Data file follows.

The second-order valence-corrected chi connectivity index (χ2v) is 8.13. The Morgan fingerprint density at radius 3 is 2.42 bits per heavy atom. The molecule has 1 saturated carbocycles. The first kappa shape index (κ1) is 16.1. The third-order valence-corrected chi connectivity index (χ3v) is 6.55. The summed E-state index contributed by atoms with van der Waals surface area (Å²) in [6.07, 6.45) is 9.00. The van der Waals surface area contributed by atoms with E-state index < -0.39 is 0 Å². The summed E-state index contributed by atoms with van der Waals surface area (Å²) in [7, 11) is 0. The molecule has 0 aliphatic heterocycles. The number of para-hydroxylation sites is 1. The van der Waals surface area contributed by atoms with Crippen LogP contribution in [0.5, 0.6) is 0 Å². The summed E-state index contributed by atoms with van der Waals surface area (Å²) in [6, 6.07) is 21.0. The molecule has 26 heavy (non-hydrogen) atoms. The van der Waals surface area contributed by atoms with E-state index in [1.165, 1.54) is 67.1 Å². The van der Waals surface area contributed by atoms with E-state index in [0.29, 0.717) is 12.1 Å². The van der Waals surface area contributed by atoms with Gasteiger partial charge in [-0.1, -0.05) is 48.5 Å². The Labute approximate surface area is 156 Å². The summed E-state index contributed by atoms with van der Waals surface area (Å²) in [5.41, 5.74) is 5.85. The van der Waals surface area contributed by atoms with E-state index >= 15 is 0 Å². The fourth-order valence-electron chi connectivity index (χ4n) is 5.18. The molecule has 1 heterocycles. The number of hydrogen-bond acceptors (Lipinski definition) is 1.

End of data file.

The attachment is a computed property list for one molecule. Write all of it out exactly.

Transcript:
The second-order valence-corrected chi connectivity index (χ2v) is 8.13. The Morgan fingerprint density at radius 3 is 2.42 bits per heavy atom. The molecule has 1 saturated carbocycles. The first kappa shape index (κ1) is 16.1. The third-order valence-corrected chi connectivity index (χ3v) is 6.55. The summed E-state index contributed by atoms with van der Waals surface area (Å²) in [6.07, 6.45) is 9.00. The van der Waals surface area contributed by atoms with E-state index < -0.39 is 0 Å². The summed E-state index contributed by atoms with van der Waals surface area (Å²) in [7, 11) is 0. The molecule has 0 aliphatic heterocycles. The number of para-hydroxylation sites is 1. The van der Waals surface area contributed by atoms with Crippen LogP contribution in [0.5, 0.6) is 0 Å². The summed E-state index contributed by atoms with van der Waals surface area (Å²) in [6, 6.07) is 21.0. The molecule has 26 heavy (non-hydrogen) atoms. The van der Waals surface area contributed by atoms with E-state index in [1.165, 1.54) is 67.1 Å². The van der Waals surface area contributed by atoms with E-state index in [0.29, 0.717) is 12.1 Å². The van der Waals surface area contributed by atoms with Gasteiger partial charge in [-0.1, -0.05) is 48.5 Å². The Labute approximate surface area is 156 Å². The summed E-state index contributed by atoms with van der Waals surface area (Å²) in [5.41, 5.74) is 5.85. The van der Waals surface area contributed by atoms with E-state index >= 15 is 0 Å². The fourth-order valence-electron chi connectivity index (χ4n) is 5.18. The molecule has 1 heterocycles. The number of hydrogen-bond acceptors (Lipinski definition) is 1.